BBC News

Paramore release first 'love song'

By Oli Wilson and Greg Cochrane
Newsbeat reporters

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image captionParamore's Hayley Williams says they're releasing their first "love song"

"It felt like the right time to do this," says Paramore's Hayley Williams with a deep breath. A long pause follows. "It's our first ballad."

New single The Only Exception might come to casual fans as something of a shock. It's not the usual skid-wheeled glossy punk the Tennessee fivesome produce.

"It's our first love song that speaks about love in not a negative way. It's a more positive light," she says.

"It's about me learning to believe that love can happen and exist in this world where I've never experienced it or witnessed it before. I'm really stoked about that message."

It is easy to forget that Hayley Williams is only 21 and that the million-selling band she fronts were signed when she was 16.

"It was written with someone in mind," she continues. "I feel really lucky to have felt what I considered to be something authentic and genuine and pure. I'm still pretty young.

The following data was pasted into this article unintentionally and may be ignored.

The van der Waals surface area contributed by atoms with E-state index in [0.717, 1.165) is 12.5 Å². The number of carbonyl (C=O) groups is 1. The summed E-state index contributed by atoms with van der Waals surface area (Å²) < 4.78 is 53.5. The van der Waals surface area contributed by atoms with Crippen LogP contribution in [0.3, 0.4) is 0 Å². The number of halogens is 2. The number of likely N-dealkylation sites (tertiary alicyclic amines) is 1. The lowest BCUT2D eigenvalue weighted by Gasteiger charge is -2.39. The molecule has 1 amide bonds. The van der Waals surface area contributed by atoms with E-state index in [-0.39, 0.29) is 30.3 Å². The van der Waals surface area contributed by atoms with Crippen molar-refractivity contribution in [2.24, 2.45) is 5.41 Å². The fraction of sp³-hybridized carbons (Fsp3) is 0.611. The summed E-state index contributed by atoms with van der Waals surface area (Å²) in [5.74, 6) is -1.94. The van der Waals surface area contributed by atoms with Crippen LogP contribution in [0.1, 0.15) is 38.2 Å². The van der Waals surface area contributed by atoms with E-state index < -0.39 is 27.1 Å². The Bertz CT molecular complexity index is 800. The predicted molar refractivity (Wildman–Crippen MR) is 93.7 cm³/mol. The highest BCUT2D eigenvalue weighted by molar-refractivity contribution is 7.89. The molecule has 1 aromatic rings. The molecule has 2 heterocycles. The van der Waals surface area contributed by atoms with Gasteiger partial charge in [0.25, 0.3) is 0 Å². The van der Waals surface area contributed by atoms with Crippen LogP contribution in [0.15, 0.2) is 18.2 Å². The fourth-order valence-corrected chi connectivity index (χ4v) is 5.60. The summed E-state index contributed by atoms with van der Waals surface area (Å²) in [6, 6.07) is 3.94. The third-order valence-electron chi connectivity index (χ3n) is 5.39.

"I wouldn't say that getting older has anything to do with playing a slower song.

"This song is definitely different for us and it's a side we've never shown but I think the typical Paramore sound that everyone is used to, that is who we are."

'I get bored'

A change of direction indeed, and the slowest track of most recent album Brand New Eyes released last year.

The video features Williams lying on a bed of cards sent from fans of the band.

"Over the Christmas holiday we got so many fan mails and Christmas gifts - crazy things from fans," she explains.

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image captionParamore are playing this year's Reading and Leeds festivals

"It was really amazing to see how much time and effort people want to give to you that's a piece of them.

"When we put the email blast about it we had 400 cards in a week. They were all really personal."

As well as playing packed arenas in the UK last autumn (Wembley sold out in four hours) they toured the US alongside reformed ska-poppers No Doubt, fronted by Gwen Stefani.

"It was a dream come true," enthuses Williams. "I still can't believe we did it.

"When I'm 40 years old I want to be doing what Gwen's doing. It was really motivating."

The single isn't the last we'll be hearing from them, they're playing this year's Reading and Leeds festivals as well after two stateside jaunts. They're prepared to keep going.

"I get bored of maybe five or six days at home," she laughs.

"I'm like, 'Get me out of here, I'm don't know what to do with myself'."

The Only Exception is released on Monday 5 April

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